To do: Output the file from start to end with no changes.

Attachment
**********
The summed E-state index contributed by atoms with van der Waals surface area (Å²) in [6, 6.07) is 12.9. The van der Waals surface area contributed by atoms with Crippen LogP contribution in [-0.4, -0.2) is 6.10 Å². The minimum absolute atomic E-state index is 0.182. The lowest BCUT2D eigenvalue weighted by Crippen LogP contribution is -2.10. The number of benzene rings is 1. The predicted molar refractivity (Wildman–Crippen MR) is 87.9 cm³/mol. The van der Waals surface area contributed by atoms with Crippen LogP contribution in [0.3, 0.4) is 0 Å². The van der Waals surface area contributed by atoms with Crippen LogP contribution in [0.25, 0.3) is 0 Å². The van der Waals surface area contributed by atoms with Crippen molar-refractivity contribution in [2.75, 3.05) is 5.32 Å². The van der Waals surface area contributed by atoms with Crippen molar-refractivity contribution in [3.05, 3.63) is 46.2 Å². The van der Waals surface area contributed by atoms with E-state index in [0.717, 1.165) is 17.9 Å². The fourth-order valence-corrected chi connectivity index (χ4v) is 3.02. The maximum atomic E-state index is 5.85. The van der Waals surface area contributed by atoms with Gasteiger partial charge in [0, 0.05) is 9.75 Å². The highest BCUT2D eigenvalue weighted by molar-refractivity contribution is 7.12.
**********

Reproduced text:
The summed E-state index contributed by atoms with van der Waals surface area (Å²) in [6, 6.07) is 12.9. The van der Waals surface area contributed by atoms with Crippen LogP contribution in [-0.4, -0.2) is 6.10 Å². The minimum absolute atomic E-state index is 0.182. The lowest BCUT2D eigenvalue weighted by Crippen LogP contribution is -2.10. The number of benzene rings is 1. The predicted molar refractivity (Wildman–Crippen MR) is 87.9 cm³/mol. The van der Waals surface area contributed by atoms with Crippen LogP contribution in [0.3, 0.4) is 0 Å². The van der Waals surface area contributed by atoms with Crippen LogP contribution in [0.25, 0.3) is 0 Å². The van der Waals surface area contributed by atoms with Crippen molar-refractivity contribution in [2.75, 3.05) is 5.32 Å². The van der Waals surface area contributed by atoms with Crippen molar-refractivity contribution in [3.05, 3.63) is 46.2 Å². The van der Waals surface area contributed by atoms with E-state index in [0.717, 1.165) is 17.9 Å². The fourth-order valence-corrected chi connectivity index (χ4v) is 3.02. The maximum atomic E-state index is 5.85. The van der Waals surface area contributed by atoms with Gasteiger partial charge in [0, 0.05) is 9.75 Å². The highest BCUT2D eigenvalue weighted by molar-refractivity contribution is 7.12.